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Showing posts from August 20, 2015


DemonJames 2:19demon, the English transliteration of a Greek term (daimōn) originally referring to any one of numerous, vaguely defined spirit beings, either good or bad. In the NT they are understood as evil spirits, opposed to God and God’s people. In the KJV, the term is regularly translated ‘devil,’ a word that appears in the RSV only as the translation of a different Greek term meaning ‘accuser’ or ‘slanderer’ (diabolos). It is used as a virtual synonym for ‘Satan.’  In the ancient world, there was widespread belief in spiritual powers or beings that existed in addition to the well-known gods and goddesses. These beings were not understood as necessarily evil, though some might be. The idea that many or even all such beings were allied with the forces of darkness and wickedness only came into focus, probably under the influence of Persian thought, during the intertestamental period of Judaism. There are traces of the belief in harmful spirits in the OT writings (e.g., Gen. 6:1-4…

One Qualification; Israel of Promise

Romans 9:6-13
9:6–13ONE QUALIFICATION: ISRAEL OF PROMISE Being recipients of the promise involves God’s selective will. The “true” Israel had received all God’s promises so far. See 9:13 regarding the continual conflict between the true and false people of God. Romans 9:6 gives the thesis of Romans 9–11. The promise of 9:8 relates to the Abrahamic covenant (cf. 4:13). The Israel spoken of in the Old Testament promises is not identical with the natural and physical descendants of Jacob. In Romans 9:7 Paul quoted Genesis 21:12 to prove the point of 9:6 that physical descent does not in and of itself make one a child of God and a recipient of the promise. Both Isaac and Ishmael were physical sons of Abraham, but Isaac was designated Abraham’s heir. In Romans 9:9 Paul quoted Genesis 18:10, a prophecy of Isaac’s birth. In Romans 9:12–13 Paul quoted from Genesis 25:23 and Malachi 1:2–3 to illustrate that God’s elective purposes are often contrary to human …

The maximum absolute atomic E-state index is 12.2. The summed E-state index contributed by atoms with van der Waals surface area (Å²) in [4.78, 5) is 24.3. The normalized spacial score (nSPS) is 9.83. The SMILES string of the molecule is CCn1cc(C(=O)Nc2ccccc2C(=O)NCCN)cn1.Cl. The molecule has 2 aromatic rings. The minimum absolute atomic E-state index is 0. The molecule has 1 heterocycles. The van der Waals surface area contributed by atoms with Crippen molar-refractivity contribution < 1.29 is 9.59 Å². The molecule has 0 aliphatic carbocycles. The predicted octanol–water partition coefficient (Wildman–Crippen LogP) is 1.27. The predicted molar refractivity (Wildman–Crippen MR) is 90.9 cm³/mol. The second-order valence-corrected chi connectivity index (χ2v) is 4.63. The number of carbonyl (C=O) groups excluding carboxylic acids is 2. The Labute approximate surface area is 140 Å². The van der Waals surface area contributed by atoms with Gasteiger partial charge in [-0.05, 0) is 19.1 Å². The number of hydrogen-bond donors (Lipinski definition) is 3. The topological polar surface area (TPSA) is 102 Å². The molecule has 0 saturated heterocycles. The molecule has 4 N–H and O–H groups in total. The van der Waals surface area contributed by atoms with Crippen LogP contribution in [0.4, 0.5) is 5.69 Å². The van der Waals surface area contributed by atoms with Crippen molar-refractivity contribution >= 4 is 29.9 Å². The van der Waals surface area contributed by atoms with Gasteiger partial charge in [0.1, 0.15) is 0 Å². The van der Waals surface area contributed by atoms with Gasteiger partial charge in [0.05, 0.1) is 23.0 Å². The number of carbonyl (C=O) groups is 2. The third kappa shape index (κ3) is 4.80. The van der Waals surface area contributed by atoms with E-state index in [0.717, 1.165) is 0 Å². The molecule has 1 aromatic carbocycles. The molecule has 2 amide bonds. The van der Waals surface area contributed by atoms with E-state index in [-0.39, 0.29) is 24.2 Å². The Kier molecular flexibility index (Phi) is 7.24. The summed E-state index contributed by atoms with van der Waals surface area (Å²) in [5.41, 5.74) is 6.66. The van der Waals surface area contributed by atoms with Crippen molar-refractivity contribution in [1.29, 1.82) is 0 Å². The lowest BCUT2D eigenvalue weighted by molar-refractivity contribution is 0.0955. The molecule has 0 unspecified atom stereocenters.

Watch out, you need to live a godly life

Watch out, you need to live a godly lifeGalatians 5:13-15
Verses 13–15 The gospel is a doctrine according to godliness, 1 Timothy 6:3, and is so far from giving the least countenance to sin, that it lays us under the strongest obligation to avoid and subdue it. The apostle urges that all the law is fulfilled in one word, even in this, Thou shalt love thy neighbour as thyself. If Christians, who should help one another, and rejoice one another, quarrel, what can be expected but that the God of love should deny his grace, that the Spirit of love should depart, and the evil spirit, who seeks their destruction, should prevail? Happy would it be, if Christians, instead of biting and devouring one another on account of different opinions, would set themselves against sin in themselves, and in the places where they live. 

Henry, Matthew, and Thomas Scott. Matthew Henry’s Concise Commentary. Oak Harbor, WA: Logos Research Systems, 1997. Print.

Scribes in Preexilic Times

Scribes in Preexilic Times 2 kings 22:12
Scribes in Preexilic Times The ability to read and write was not widespread in ancient Israel, and professional secretaries were needed in the various aspects of public life. This appears to be the earliest biblical notion of the term “scribe” and has no particular religious connotation. Scribes were employed to keep accounts or transcribe legal information (Jer 32:12), military data (2 Chr 26:11), other public documents (Jgs 8:14; Is 50:1), or personal correspondence (Jer 36:18). These secretaries were essential to royal administrations, and there is frequent mention of a chief scribe who functioned as a court recorder (1 Kgs 4:3; 2 Chr 24:11), adviser (2 Sm 8:16–17; 2 Kgs 18:18; 22:12; 1 Chr 27:32; Is 36:3), and financial overseer (2 Kgs 22:3–4). Secretaries or scribes were associated with the priesthood as well, serving as recorders for temple affairs (1 Chr 24:6; 2 Chr 34:13–15).
Scribes in Postexilic Times With the restoration of Judaism un…

Ptolemais, Also known as Acco

Ptolemais, Also known as Acco

‎The ancient city of Acco, modern Acre, Israel, was renamed Antiochia Ptolemais after the partition of Alexander the Great’s kingdom. The name was soon shortened to Ptolemais. The city figured prominently in the affairs of the Maccabees. Paul stopped there briefly to greet the believers on returning from his third missionary journey. The Arabs changed the city’s name back to Acco shortly after they took it from the Byzantine Empire in A.D. 638.